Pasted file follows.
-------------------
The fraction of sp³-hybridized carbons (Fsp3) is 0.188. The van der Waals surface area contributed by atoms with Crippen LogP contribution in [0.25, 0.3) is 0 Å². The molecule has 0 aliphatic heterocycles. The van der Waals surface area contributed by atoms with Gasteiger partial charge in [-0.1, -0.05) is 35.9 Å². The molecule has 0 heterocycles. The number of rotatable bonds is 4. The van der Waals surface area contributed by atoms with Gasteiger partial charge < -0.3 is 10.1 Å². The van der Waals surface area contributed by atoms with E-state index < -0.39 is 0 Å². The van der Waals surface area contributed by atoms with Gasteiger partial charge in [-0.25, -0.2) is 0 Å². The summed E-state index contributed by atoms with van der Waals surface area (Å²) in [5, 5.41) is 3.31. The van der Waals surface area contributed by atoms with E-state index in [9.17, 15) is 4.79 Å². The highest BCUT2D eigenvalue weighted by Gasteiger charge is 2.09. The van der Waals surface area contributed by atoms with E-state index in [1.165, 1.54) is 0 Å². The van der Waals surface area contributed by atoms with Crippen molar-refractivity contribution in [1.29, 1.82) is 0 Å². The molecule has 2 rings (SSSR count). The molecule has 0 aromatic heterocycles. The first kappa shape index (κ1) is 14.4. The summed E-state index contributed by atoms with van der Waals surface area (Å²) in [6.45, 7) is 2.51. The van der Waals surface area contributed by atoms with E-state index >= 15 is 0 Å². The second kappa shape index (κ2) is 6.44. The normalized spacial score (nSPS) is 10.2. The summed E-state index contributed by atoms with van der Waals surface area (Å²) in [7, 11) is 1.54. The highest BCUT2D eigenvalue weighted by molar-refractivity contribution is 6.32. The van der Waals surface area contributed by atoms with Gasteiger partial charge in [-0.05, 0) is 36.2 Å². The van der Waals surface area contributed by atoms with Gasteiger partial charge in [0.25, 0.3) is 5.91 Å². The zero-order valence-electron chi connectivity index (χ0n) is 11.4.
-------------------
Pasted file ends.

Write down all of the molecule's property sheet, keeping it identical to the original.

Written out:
The fraction of sp³-hybridized carbons (Fsp3) is 0.188. The van der Waals surface area contributed by atoms with Crippen LogP contribution in [0.25, 0.3) is 0 Å². The molecule has 0 aliphatic heterocycles. The van der Waals surface area contributed by atoms with Gasteiger partial charge in [-0.1, -0.05) is 35.9 Å². The molecule has 0 heterocycles. The number of rotatable bonds is 4. The van der Waals surface area contributed by atoms with Gasteiger partial charge < -0.3 is 10.1 Å². The van der Waals surface area contributed by atoms with E-state index < -0.39 is 0 Å². The van der Waals surface area contributed by atoms with Gasteiger partial charge in [-0.25, -0.2) is 0 Å². The summed E-state index contributed by atoms with van der Waals surface area (Å²) in [5, 5.41) is 3.31. The van der Waals surface area contributed by atoms with E-state index in [9.17, 15) is 4.79 Å². The highest BCUT2D eigenvalue weighted by Gasteiger charge is 2.09. The van der Waals surface area contributed by atoms with E-state index in [1.165, 1.54) is 0 Å². The van der Waals surface area contributed by atoms with Crippen molar-refractivity contribution in [1.29, 1.82) is 0 Å². The molecule has 2 rings (SSSR count). The molecule has 0 aromatic heterocycles. The first kappa shape index (κ1) is 14.4. The summed E-state index contributed by atoms with van der Waals surface area (Å²) in [6.45, 7) is 2.51. The van der Waals surface area contributed by atoms with E-state index >= 15 is 0 Å². The second kappa shape index (κ2) is 6.44. The normalized spacial score (nSPS) is 10.2. The summed E-state index contributed by atoms with van der Waals surface area (Å²) in [7, 11) is 1.54. The highest BCUT2D eigenvalue weighted by molar-refractivity contribution is 6.32. The van der Waals surface area contributed by atoms with Gasteiger partial charge in [-0.05, 0) is 36.2 Å². The van der Waals surface area contributed by atoms with Gasteiger partial charge in [0.25, 0.3) is 5.91 Å². The zero-order valence-electron chi connectivity index (χ0n) is 11.4.